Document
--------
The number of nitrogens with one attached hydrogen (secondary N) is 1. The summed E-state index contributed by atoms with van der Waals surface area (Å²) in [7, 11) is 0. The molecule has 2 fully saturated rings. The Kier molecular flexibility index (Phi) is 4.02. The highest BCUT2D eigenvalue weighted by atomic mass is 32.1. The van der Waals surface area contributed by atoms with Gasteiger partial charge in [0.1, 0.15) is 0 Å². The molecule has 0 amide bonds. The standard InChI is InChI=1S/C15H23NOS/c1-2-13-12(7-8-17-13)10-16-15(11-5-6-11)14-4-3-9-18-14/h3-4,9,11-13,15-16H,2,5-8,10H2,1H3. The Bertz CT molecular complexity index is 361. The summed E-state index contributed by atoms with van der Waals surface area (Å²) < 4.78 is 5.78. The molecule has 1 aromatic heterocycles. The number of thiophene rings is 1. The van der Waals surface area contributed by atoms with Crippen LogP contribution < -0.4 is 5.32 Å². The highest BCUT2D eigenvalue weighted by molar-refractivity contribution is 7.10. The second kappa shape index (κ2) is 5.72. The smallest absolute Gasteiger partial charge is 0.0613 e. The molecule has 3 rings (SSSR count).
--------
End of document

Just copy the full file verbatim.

The number of nitrogens with one attached hydrogen (secondary N) is 1. The summed E-state index contributed by atoms with van der Waals surface area (Å²) in [7, 11) is 0. The molecule has 2 fully saturated rings. The Kier molecular flexibility index (Phi) is 4.02. The highest BCUT2D eigenvalue weighted by atomic mass is 32.1. The van der Waals surface area contributed by atoms with Gasteiger partial charge in [0.1, 0.15) is 0 Å². The molecule has 0 amide bonds. The standard InChI is InChI=1S/C15H23NOS/c1-2-13-12(7-8-17-13)10-16-15(11-5-6-11)14-4-3-9-18-14/h3-4,9,11-13,15-16H,2,5-8,10H2,1H3. The Bertz CT molecular complexity index is 361. The summed E-state index contributed by atoms with van der Waals surface area (Å²) < 4.78 is 5.78. The molecule has 1 aromatic heterocycles. The number of thiophene rings is 1. The van der Waals surface area contributed by atoms with Crippen LogP contribution < -0.4 is 5.32 Å². The highest BCUT2D eigenvalue weighted by molar-refractivity contribution is 7.10. The second kappa shape index (κ2) is 5.72. The smallest absolute Gasteiger partial charge is 0.0613 e. The molecule has 3 rings (SSSR count).